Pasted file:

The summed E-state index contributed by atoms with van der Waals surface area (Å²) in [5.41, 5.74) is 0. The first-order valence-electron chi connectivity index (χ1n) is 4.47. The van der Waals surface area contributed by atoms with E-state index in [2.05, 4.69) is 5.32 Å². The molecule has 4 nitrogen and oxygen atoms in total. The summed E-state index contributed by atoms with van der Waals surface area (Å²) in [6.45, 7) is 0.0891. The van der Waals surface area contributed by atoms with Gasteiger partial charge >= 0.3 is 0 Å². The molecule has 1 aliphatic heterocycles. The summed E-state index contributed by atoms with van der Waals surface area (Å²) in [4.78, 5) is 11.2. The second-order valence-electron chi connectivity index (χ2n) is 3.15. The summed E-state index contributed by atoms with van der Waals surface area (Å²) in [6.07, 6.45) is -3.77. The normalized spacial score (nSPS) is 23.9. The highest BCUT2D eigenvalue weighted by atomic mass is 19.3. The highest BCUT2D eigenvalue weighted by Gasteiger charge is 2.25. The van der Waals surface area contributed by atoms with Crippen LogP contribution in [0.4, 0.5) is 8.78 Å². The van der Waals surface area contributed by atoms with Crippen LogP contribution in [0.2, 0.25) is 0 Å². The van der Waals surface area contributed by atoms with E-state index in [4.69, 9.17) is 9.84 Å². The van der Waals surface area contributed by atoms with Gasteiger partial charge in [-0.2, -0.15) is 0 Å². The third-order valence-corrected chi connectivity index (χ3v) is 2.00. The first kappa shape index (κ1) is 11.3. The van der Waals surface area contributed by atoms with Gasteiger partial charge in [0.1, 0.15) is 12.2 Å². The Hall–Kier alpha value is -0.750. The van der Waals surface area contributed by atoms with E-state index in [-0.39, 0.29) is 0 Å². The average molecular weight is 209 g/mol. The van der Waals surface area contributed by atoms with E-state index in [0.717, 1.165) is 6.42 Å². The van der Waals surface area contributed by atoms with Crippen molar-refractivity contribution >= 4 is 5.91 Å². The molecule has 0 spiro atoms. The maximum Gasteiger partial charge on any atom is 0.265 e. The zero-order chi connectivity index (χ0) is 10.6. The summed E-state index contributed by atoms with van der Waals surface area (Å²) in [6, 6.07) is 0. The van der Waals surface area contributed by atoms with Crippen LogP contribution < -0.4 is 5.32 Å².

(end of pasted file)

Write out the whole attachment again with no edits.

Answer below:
The summed E-state index contributed by atoms with van der Waals surface area (Å²) in [5.41, 5.74) is 0. The first-order valence-electron chi connectivity index (χ1n) is 4.47. The van der Waals surface area contributed by atoms with E-state index in [2.05, 4.69) is 5.32 Å². The molecule has 4 nitrogen and oxygen atoms in total. The summed E-state index contributed by atoms with van der Waals surface area (Å²) in [6.45, 7) is 0.0891. The van der Waals surface area contributed by atoms with Gasteiger partial charge >= 0.3 is 0 Å². The molecule has 1 aliphatic heterocycles. The summed E-state index contributed by atoms with van der Waals surface area (Å²) in [4.78, 5) is 11.2. The second-order valence-electron chi connectivity index (χ2n) is 3.15. The summed E-state index contributed by atoms with van der Waals surface area (Å²) in [6.07, 6.45) is -3.77. The normalized spacial score (nSPS) is 23.9. The highest BCUT2D eigenvalue weighted by atomic mass is 19.3. The highest BCUT2D eigenvalue weighted by Gasteiger charge is 2.25. The van der Waals surface area contributed by atoms with Crippen LogP contribution in [0.4, 0.5) is 8.78 Å². The van der Waals surface area contributed by atoms with Crippen LogP contribution in [0.2, 0.25) is 0 Å². The van der Waals surface area contributed by atoms with E-state index in [4.69, 9.17) is 9.84 Å². The van der Waals surface area contributed by atoms with Gasteiger partial charge in [-0.2, -0.15) is 0 Å². The third-order valence-corrected chi connectivity index (χ3v) is 2.00. The first kappa shape index (κ1) is 11.3. The van der Waals surface area contributed by atoms with Gasteiger partial charge in [0.1, 0.15) is 12.2 Å². The Hall–Kier alpha value is -0.750. The van der Waals surface area contributed by atoms with E-state index in [-0.39, 0.29) is 0 Å². The average molecular weight is 209 g/mol. The van der Waals surface area contributed by atoms with E-state index in [0.717, 1.165) is 6.42 Å². The van der Waals surface area contributed by atoms with Crippen molar-refractivity contribution >= 4 is 5.91 Å². The molecule has 0 spiro atoms. The maximum Gasteiger partial charge on any atom is 0.265 e. The zero-order chi connectivity index (χ0) is 10.6. The summed E-state index contributed by atoms with van der Waals surface area (Å²) in [6, 6.07) is 0. The van der Waals surface area contributed by atoms with Crippen LogP contribution < -0.4 is 5.32 Å².